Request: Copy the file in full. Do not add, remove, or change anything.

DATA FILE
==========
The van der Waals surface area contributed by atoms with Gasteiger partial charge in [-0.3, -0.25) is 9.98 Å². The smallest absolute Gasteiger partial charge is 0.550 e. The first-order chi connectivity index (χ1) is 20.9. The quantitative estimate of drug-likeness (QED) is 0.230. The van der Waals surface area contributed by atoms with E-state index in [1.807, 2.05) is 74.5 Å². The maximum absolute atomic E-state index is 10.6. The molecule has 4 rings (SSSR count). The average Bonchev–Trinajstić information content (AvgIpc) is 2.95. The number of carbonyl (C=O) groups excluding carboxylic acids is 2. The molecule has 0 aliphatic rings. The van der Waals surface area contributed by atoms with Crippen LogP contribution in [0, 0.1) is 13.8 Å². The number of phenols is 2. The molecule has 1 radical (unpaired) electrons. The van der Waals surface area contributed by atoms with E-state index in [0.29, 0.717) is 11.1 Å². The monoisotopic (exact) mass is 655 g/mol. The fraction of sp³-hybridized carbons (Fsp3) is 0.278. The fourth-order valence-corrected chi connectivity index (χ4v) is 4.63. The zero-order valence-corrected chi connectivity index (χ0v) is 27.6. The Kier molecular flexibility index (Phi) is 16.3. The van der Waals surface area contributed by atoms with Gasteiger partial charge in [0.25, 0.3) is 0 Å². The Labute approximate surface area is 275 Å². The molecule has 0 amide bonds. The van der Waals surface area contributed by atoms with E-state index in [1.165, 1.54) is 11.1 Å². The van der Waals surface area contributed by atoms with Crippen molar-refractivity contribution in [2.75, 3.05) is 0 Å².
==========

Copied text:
The van der Waals surface area contributed by atoms with Gasteiger partial charge in [-0.3, -0.25) is 9.98 Å². The smallest absolute Gasteiger partial charge is 0.550 e. The first-order chi connectivity index (χ1) is 20.9. The quantitative estimate of drug-likeness (QED) is 0.230. The van der Waals surface area contributed by atoms with E-state index in [1.807, 2.05) is 74.5 Å². The maximum absolute atomic E-state index is 10.6. The molecule has 4 rings (SSSR count). The average Bonchev–Trinajstić information content (AvgIpc) is 2.95. The number of carbonyl (C=O) groups excluding carboxylic acids is 2. The molecule has 0 aliphatic rings. The van der Waals surface area contributed by atoms with Crippen LogP contribution in [0, 0.1) is 13.8 Å². The number of phenols is 2. The molecule has 1 radical (unpaired) electrons. The van der Waals surface area contributed by atoms with E-state index in [0.29, 0.717) is 11.1 Å². The monoisotopic (exact) mass is 655 g/mol. The fraction of sp³-hybridized carbons (Fsp3) is 0.278. The fourth-order valence-corrected chi connectivity index (χ4v) is 4.63. The zero-order valence-corrected chi connectivity index (χ0v) is 27.6. The Kier molecular flexibility index (Phi) is 16.3. The van der Waals surface area contributed by atoms with Gasteiger partial charge in [0.25, 0.3) is 0 Å². The Labute approximate surface area is 275 Å². The molecule has 0 amide bonds. The van der Waals surface area contributed by atoms with E-state index in [1.165, 1.54) is 11.1 Å². The van der Waals surface area contributed by atoms with Crippen molar-refractivity contribution in [2.75, 3.05) is 0 Å².